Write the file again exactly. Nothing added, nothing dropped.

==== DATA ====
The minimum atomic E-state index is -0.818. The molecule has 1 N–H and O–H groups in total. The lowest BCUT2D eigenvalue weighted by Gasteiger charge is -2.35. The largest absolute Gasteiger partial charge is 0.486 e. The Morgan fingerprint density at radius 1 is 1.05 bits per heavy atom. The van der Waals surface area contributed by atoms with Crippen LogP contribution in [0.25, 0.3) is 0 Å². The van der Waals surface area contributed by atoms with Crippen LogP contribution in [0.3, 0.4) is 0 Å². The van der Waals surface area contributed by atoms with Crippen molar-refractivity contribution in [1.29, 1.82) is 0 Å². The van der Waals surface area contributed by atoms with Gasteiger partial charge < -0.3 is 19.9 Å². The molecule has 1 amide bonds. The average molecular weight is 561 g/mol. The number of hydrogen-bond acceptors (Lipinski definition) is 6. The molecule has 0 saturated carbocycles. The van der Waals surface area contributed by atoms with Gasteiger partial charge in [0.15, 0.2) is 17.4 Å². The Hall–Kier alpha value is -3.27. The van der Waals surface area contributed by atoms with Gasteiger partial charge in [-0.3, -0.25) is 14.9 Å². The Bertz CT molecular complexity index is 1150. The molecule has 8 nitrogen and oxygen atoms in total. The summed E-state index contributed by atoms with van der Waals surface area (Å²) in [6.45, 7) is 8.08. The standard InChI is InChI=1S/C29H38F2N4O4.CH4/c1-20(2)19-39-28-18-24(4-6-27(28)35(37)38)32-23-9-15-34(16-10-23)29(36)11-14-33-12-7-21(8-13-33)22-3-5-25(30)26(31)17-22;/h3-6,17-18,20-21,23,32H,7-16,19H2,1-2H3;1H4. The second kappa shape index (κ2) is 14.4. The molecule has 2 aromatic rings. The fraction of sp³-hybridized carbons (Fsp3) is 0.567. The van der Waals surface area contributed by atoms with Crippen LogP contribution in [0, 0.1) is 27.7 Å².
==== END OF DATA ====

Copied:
The minimum atomic E-state index is -0.818. The molecule has 1 N–H and O–H groups in total. The lowest BCUT2D eigenvalue weighted by Gasteiger charge is -2.35. The largest absolute Gasteiger partial charge is 0.486 e. The Morgan fingerprint density at radius 1 is 1.05 bits per heavy atom. The van der Waals surface area contributed by atoms with Crippen LogP contribution in [0.25, 0.3) is 0 Å². The van der Waals surface area contributed by atoms with Crippen LogP contribution in [0.3, 0.4) is 0 Å². The van der Waals surface area contributed by atoms with Crippen molar-refractivity contribution in [1.29, 1.82) is 0 Å². The van der Waals surface area contributed by atoms with Gasteiger partial charge < -0.3 is 19.9 Å². The molecule has 1 amide bonds. The average molecular weight is 561 g/mol. The number of hydrogen-bond acceptors (Lipinski definition) is 6. The molecule has 0 saturated carbocycles. The van der Waals surface area contributed by atoms with Gasteiger partial charge in [0.15, 0.2) is 17.4 Å². The Hall–Kier alpha value is -3.27. The van der Waals surface area contributed by atoms with Gasteiger partial charge in [-0.3, -0.25) is 14.9 Å². The Bertz CT molecular complexity index is 1150. The molecule has 8 nitrogen and oxygen atoms in total. The summed E-state index contributed by atoms with van der Waals surface area (Å²) in [6.45, 7) is 8.08. The standard InChI is InChI=1S/C29H38F2N4O4.CH4/c1-20(2)19-39-28-18-24(4-6-27(28)35(37)38)32-23-9-15-34(16-10-23)29(36)11-14-33-12-7-21(8-13-33)22-3-5-25(30)26(31)17-22;/h3-6,17-18,20-21,23,32H,7-16,19H2,1-2H3;1H4. The second kappa shape index (κ2) is 14.4. The molecule has 2 aromatic rings. The fraction of sp³-hybridized carbons (Fsp3) is 0.567. The van der Waals surface area contributed by atoms with Crippen LogP contribution in [0, 0.1) is 27.7 Å².